Robert Ogilvie: The Story of a Northern Heart-Mind School

Thanks to the generous support of the Vancouver Foundation and the Edith Lando Foundation, our Heart-Mind in Schools Project is in its third and final year. Throughout the Project, nine Heart-Mind schools in total have participated in four specialized Social Emotional Learning (SEL) workshops aimed at fostering system-wide SEL through the lens of the Heart-Mind Well-Being Framework, while receiving guidance and implementation support along the way. 

Robert Ogilvie, a K-6 elementary school located in the Northern BC community of Fort St. John, is one of these Heart-Mind Schools. Funded as an inner city school by the Ministry of Education and with a transient student population, Robert Ogilvie rises to the challenges its students face by providing comprehensive support, including lunch and breakfast programs, counselling, an Aboriginal Student Support worker, and various education assistants.

Ensuring that students’ basic needs are met, as well as taking a trauma-informed approach towards learning, is an integral part of how Robert Ogilvie nurtures its students' needs, and SEL has long been at the heart of the school’s culture. According to Josie Gauthier, who has taught at Robert Ogilvie for 21 years, while SEL is not new to staff, the Heart-Mind in Schools program has offered a “map” to what was previously an “unpaved” landscape, providing them with the tools, shared terminology, and guidance to navigate SEL with greater ease and togetherness.

This past year, the school encountered significant hurdles: 110 students moved to a new school, and there was an usually high amount of staff turnover, layered on top of the “usual” challenges that COVID-19 has more universally posed. As Karen Gonzales, Robert Ogilvie’s principal, shared, the process of stewarding a cohesive and connected school culture has been like “rebuilding a city”. It has been especially imperative this past year to focus on student mental health, because as Gonzales remarks, “all students are vulnerable at this time”, not just the ones typically considered as such.

Fittingly, Robert Ogilvie revised its School Expectation Matrix to “ROARR” (Respectful - Organized - Accountable - Responsible) to include one final and critical “R”: Resilient. The strategies and tools the Heart-Mind in Schools Project has provided–resources like 5 Practices for Presence & Peace, Inspired by Neuroscience–compliment Robert Ogilvie’s emphasis on resilience well. Heart-Mind Online resources are also sent in monthly newsletters home with students, helping to build continuity in SEL from school to home.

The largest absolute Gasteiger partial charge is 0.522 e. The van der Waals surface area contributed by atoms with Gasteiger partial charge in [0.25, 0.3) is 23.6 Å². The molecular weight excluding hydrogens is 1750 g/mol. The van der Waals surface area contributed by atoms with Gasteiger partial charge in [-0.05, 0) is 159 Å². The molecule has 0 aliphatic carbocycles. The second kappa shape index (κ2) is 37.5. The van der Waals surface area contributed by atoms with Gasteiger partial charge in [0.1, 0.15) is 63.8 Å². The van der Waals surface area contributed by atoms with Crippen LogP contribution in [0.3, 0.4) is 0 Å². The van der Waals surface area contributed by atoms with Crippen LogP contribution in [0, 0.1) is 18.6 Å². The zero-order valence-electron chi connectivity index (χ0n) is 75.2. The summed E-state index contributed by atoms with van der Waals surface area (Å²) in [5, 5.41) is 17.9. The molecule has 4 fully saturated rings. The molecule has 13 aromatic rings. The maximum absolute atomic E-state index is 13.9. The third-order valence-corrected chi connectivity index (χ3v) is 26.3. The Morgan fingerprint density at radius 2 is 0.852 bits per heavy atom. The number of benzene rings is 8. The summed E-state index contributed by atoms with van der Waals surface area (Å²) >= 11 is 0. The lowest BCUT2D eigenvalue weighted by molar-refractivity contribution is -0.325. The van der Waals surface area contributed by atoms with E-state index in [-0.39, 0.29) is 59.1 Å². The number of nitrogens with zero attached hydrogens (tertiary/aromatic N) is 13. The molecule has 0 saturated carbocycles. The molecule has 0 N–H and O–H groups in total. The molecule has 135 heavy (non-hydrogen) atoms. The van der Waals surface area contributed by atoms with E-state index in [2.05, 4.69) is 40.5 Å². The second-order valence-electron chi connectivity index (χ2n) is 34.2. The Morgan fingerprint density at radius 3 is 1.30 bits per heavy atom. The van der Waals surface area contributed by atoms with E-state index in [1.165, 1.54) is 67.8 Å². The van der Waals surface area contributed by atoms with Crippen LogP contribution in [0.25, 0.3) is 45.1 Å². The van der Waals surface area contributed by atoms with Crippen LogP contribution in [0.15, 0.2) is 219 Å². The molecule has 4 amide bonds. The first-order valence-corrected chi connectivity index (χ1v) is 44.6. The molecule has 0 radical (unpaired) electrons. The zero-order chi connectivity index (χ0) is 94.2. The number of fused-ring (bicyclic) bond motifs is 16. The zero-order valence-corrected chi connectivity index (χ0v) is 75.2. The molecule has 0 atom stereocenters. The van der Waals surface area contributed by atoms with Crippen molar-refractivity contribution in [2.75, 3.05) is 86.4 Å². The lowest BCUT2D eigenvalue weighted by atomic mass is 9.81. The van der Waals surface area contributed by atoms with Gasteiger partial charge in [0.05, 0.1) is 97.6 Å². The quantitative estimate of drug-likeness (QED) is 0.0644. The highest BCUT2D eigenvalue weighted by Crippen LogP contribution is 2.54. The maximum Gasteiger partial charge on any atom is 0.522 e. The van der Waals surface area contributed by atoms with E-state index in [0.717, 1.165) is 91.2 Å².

Integrating Heart-Mind Well-Being into their school’s Matrix has, as Gauthier notes, made it more permissible for educators to weave meditation breaks throughout the school day as needed, knowing with confidence that students need to feel comfortable and calm in order to learn. With 28% of the school community comprising those with aboriginal ancestry, fostering culturally relevant learning environments is also a key component of Robert Ogilvie’s ethos. In Gauthier’s classroom, for example, she divides the class into groups of different Indigenous territories. Each territory names themselves, and is assigned a Chief, who is responsible for taking care of their people, ensuring that students have proper supplies, resources are shared, and that any disputes are resolved. Through this Indigenous lens of learning in action, Gauthier emphasizes the importance of the qualities of the Heart-Mind Well-Being Framework: Solves Problems Peacefully, Gets Along With Others, Compassionate & Kind, Alert & Engaged, and Secure & Calm. We are grateful to Robert Ogilvie for sharing their unique and inspiring journey as a Heart-Mind School, and wish them continued success!



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